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Understanding Design Philosophy

Updated: Feb 23, 2022

What makes Universal Design uniquely different?

Part 1: Definitions

The definitions of the following terms and descriptors that are used in this report are accepted by the design community. I hope this section will enhance an understanding of the subject matter:

A user is any person who might avail themselves of a product, service or space that is available to them.

Principles are the accepted or professed rule of action or conduct, or an adopted rule or method for application in action (a working principle for widespread use).

A design philosophy is what a designer is trying to accomplish in the design. In other words, it is a designer’s way of describing exactly what they believe is their objective for the project, through to its completion. There is no “correct” or “wrong” design philosophy, simply different approaches.

Built environment is a catch-all term that refers to the surroundings that provide the setting for human activity. Always human-made, built environments will range dramatically within each category, and can include anything from:

- a single home to a group of office buildings,

- a neighbourhood playground to an expansive green space,

- a general store to a corporate shopping mall.

- It may also include municipal supporting infrastructure, such as water supply or energy networks.

Accessible design is also known as Barrier-free design, and these terms can be used interchangeably. In interior design, Accessible design’s philosophy aims to remove all obstacles that exist between the users and the user’s products. Barrier-free design is often used to create a seamless, accessible experience.

Inclusive design aims to ensure that as many people as possible will be able to access the finished product. It might offer multiple versions of one design, or it might promote an “add-on” that accommodates certain abilities.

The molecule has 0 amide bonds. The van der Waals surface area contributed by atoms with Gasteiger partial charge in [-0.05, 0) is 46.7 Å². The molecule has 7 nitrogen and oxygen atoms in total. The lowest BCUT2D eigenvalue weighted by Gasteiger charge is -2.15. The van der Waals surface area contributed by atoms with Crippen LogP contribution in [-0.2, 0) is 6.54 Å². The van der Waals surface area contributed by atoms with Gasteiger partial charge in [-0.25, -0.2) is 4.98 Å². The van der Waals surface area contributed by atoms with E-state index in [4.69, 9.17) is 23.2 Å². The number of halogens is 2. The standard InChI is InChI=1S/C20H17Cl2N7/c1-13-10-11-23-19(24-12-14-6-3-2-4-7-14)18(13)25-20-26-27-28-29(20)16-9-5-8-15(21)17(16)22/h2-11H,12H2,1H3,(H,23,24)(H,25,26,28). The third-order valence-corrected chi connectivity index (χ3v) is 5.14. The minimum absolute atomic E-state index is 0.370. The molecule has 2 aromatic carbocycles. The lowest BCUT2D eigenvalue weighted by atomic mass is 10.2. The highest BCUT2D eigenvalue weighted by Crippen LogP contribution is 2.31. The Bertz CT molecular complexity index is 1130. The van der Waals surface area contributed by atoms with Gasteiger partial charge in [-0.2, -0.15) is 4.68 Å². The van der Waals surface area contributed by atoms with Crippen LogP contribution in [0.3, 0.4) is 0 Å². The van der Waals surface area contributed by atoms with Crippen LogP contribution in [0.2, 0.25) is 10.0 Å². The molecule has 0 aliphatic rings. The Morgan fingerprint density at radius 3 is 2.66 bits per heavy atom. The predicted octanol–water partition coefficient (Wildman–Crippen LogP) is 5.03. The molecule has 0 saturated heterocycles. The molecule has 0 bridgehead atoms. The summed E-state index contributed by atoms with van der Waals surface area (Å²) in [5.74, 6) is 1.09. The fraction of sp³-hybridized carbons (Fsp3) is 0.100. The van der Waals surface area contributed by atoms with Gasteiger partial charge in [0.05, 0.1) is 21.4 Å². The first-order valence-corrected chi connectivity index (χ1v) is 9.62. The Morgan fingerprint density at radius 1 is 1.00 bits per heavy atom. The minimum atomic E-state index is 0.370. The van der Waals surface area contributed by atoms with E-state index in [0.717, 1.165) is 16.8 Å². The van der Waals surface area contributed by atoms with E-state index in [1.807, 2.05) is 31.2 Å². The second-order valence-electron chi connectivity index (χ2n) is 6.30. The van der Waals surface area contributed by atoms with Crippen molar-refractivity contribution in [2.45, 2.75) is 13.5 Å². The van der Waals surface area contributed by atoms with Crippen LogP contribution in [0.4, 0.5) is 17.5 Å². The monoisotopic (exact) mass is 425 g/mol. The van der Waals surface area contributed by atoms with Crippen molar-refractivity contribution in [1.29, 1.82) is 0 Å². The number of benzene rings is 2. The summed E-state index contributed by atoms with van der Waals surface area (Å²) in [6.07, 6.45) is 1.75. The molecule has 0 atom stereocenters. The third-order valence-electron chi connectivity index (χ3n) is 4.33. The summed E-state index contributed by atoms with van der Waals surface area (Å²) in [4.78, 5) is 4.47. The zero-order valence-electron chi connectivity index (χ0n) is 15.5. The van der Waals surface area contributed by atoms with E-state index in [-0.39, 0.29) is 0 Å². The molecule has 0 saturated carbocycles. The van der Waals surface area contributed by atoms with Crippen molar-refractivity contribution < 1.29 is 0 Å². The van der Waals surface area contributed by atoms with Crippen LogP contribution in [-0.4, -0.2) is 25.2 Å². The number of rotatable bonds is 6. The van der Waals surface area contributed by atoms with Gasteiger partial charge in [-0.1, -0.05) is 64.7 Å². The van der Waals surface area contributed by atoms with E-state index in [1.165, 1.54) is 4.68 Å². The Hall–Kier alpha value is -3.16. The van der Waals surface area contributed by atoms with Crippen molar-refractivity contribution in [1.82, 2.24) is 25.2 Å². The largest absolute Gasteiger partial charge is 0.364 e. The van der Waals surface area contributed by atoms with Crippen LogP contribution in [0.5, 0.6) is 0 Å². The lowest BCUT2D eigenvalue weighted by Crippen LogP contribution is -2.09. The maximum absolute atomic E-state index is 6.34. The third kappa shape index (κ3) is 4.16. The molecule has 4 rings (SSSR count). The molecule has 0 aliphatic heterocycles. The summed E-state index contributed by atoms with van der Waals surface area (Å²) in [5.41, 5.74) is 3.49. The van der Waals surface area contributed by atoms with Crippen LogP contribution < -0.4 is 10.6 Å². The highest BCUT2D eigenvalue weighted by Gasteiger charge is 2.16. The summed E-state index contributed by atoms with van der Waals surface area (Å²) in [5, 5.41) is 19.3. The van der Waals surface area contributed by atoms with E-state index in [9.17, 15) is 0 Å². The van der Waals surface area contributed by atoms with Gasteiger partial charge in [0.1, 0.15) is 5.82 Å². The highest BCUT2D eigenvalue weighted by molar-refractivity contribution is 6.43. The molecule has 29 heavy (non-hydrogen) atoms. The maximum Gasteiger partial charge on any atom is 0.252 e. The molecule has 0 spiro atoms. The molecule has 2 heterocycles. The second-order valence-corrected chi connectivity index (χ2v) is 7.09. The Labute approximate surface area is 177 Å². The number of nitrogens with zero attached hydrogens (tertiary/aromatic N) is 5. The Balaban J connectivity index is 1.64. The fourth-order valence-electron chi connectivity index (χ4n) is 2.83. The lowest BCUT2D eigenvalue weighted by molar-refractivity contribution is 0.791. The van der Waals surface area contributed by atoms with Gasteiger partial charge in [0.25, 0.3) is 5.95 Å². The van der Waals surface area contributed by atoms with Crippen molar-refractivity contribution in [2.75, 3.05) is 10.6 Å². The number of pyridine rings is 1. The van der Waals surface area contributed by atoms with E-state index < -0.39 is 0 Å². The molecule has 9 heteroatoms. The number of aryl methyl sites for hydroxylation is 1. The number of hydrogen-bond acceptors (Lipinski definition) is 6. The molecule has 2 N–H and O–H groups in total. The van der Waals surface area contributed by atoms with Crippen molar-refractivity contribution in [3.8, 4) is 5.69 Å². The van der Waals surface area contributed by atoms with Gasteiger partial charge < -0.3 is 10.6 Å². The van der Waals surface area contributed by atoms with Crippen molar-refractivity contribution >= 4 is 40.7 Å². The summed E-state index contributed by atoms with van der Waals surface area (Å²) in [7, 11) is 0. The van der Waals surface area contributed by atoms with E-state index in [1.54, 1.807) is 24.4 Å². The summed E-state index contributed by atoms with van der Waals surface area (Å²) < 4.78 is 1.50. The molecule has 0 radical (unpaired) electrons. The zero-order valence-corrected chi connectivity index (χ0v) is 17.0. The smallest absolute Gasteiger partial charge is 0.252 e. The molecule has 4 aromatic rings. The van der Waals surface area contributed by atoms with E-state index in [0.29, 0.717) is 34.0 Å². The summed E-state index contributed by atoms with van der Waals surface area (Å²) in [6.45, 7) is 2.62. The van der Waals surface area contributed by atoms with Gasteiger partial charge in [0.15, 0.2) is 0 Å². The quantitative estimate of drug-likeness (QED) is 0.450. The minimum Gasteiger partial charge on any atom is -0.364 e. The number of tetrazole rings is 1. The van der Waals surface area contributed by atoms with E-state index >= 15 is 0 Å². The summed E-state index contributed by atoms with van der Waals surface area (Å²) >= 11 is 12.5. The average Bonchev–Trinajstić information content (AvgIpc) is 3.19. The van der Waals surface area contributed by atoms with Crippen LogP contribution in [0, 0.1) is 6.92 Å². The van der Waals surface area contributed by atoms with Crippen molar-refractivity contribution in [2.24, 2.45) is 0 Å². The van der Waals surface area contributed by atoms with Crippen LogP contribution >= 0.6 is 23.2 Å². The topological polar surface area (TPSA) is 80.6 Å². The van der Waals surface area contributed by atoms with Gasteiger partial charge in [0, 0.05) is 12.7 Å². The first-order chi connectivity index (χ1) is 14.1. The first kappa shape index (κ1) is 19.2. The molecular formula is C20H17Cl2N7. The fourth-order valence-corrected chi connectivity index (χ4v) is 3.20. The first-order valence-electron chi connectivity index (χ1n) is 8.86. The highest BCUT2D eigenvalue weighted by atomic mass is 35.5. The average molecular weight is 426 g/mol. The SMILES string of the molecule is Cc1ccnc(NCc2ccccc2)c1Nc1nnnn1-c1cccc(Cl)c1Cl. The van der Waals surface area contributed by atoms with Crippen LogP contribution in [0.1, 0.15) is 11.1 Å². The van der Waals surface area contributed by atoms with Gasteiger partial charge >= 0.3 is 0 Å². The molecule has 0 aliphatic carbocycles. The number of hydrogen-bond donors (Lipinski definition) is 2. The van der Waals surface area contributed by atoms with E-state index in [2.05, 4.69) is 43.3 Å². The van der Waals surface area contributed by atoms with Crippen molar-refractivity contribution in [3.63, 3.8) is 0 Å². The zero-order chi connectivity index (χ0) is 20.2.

Part 2: Thesis

Any one of the three design philosophies mentioned in Part 1 may help drive your project. Before beginning, it is critically important to be on the same page as your designer and to have a clear understanding of their design philosophy.

It is understandable that often other design philosophies are mistakenly used interchangeably with Universal Design because they share enough similarities to warrant the confusion. But there are also major differences

For interior designers, Universal Design provides seven fundamental principles that will guide the design process and ensure that a built environment functions for everyone who uses it. By doing this, Universal design eliminates the need to target specific users.

Compared to Accessible design, Universal design targets everyone, while barrier-free designs specifically target people who have difficulties with existing situations and systems and resolves design issues with an alternative.

Universal design is different because it is NOT about creating multiple versions of a design depending on ability. Universal designs strive to create one strong design that suits everyone.

I believe that Universal Design can simplify our everyday lives using practical and economical ideas that are easy to incorporate in any design aesthetic.

Universal Design is:

Supportive, by offering design solutions that are helpful while they are being used.

Adaptable, because it ensures that the design will cater to a diverse group of people who may presently have specific needs, but their needs may change with time, making the design flexible and adaptable.

Accessible and barrier free, using design to eliminate issues that could inhibit a user.

Safe, because it allows users to make corrections, offering preventive solutions, thereby encouraging good health and well-being.

Economical, because the successful result sets standards, going beyond specialization. A Universally designed space will increase the number of users, and it will increase the longevity of their building by being more used and useful to people of all ages and abilities.

I strongly encourage the use of Universal Design principles and promotes its use in all my design projects.

To read more, please refer to “The Fundamental Principles of Universal Design” at

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